Tuesday April 22, 2014





Helmet cams capture outdoor adventures

Adam Stein/Sun Peaks

Helmet cams let even the youngest of skiers become directors of their own outdoor adventure films.

The scene is exhilarating, gripping and nearly disorienting in its realism. You're careening down a snowy slope, powder rising on either side as trees bowed over by snow zip by.

By the time the run ends, you're pumped for a day on the hill and you haven't even left home.

The explosion of social media has led to a leap in video footage among skiers and boarders — not to mention skydivers and mountain bikers.

At Sun Peaks Resort, helmet cams have practically become the norm. They also help elevate the resort's profile for free — a marketer's dream.

"In the tourism and travel industry . . . content that's created by people has become so important in what we do because people are sharing experiences," said Christina Antoniak, destination marketing manager at Sun Peaks. "That content is so powerful because it's authentic and it's generating word of mouth for us."

Among the ways Sun Peaks promoters leverage that is by constantly reviewing photo and video uploads and reposting the most captivating images on their Facebook page, which has 20,000 followers.

They're also working on an advertising campaign using images from visitors, for which they need express permission from photographers.

Helmet cam technology can be boiled down to a scrapbook in motion. In the short term it lets Grandma share in epic moments and later on, when memories fade, reminds us of how we used to shred.

Although skydivers have long used video to capture their jumps, it was less pervasive years ago because it was like "having the old VCR strapped to them," said Dean Schryver, president of the Kamloops Skydiving Club.

These days, a modern, lightweight helmet cam is just another piece of equipment — one that pays off in a variety of ways.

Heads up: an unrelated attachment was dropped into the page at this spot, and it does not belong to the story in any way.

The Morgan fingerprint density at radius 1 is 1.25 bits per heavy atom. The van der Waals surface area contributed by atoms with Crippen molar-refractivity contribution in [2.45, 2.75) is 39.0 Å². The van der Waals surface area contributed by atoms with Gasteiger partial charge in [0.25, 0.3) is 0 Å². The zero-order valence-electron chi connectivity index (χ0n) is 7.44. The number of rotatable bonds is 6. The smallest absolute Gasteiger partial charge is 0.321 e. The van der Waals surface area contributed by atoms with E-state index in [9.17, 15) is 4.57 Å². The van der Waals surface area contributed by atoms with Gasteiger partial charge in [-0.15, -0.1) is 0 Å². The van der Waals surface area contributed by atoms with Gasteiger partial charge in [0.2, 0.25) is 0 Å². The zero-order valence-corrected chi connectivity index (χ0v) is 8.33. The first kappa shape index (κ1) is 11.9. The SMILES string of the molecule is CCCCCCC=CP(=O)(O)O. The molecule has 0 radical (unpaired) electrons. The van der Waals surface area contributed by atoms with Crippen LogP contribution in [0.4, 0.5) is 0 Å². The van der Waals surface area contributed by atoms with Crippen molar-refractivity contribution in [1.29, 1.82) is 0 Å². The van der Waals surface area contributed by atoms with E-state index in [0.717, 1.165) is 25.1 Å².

"With the speed with which things happen and the intensity, we can use it as a teaching tool to go back and really fine tune some of the skills," said Schryver. "A lot of it is also used for kind of a 'look at me.' "

And all those skydiving video uploads also seem to give people an itch to try it themselves.

"We have a beautiful place to do skydiving and it kind of helps put a spotlight on that," said Schryver.

Kamloops is already famous for its quality mountain biking, but "any media" helps spread the word, said Taylor Hollstedt.

The owner of Valleyview's Bicycle Café as well as the go-to bike mechanic for professional riders in Kamloops and a featured rider in past freeride films, Hollstedt supports GoPro technology and even sells the cameras in his shop.

But he also sees a drawback to the deluge of exposure that Kamloops trails get through amateur videos.

"Whether some random person's GoPro footage makes (Kamloops) more prevalent or whether when you search Kamloops on YouTube it pulls up 600 GoPro videos . . . which dilutes the actual amazing media that makes it a world destination — that's a question," said Hollstedt.

Either way, it seems the avalanche of random videos will only increase.

Sales of the cameras, like the industry leader GoPro, were up 50 per cent to 123,000 at snow sports retailers for the 2012-13 ski season, according to the Sports Industries Association.

Jonathan Harris, GoPro's vice-president of sales, thinks this season will see more groups collaborating on videos, divvying up camera angles and pooling footage.

"As a kid, I loved watching Warren Miller ski movies," he said, referring to the annual snow-sports films beloved by skiers and boarders. "You wished for a way to do that, but I didn't have a camera crew waiting for me at the bottom of the run. Now with $400 — boom! — you are out there getting your own movie."

And some destinations are taking it to the next level. A new teen centre at a members-only resort in Haystack Mountain in Wilmington, Vt., will even have indoor video-editing booths and a screening room to play footage and finished films for a crowd.
But it's not just teens who get the technology. "It's transcending across different age demographics," said Antoniak.

"Your middle-aged father out with his GoPro will edit something back at the hotel room or townhouse and post it while on vacation. So it's neat to see how anyone can access these tools."

Wing Taylor, 42, who lives in North Vancouver, uses his GoPro mostly to record keepsakes of the days when his children are still mastering the mountains, but he'll also play them on grey fall days to get his son and daughter jazzed for the season.

"I will also share the videos of my kids at work. Who doesn't like an audience to say, 'Look at my kids. They're awesome!' " he said. And with just the right camera angle, the jump of a six-year-old can look a lot bigger than it really is.

If you're hanging at the Taylors' house, you might watch the videos on their flat screen.

"We can pick 'home movies' on our Apple TV, and for us, home movies are ski movies."

The only downside, Taylor says, is the audio. There's a lot of loud "schussing," which he typically fixes up by dropping in music on the final cut.

THE DAILY NEWS/THE ASSOCIATED PRESS


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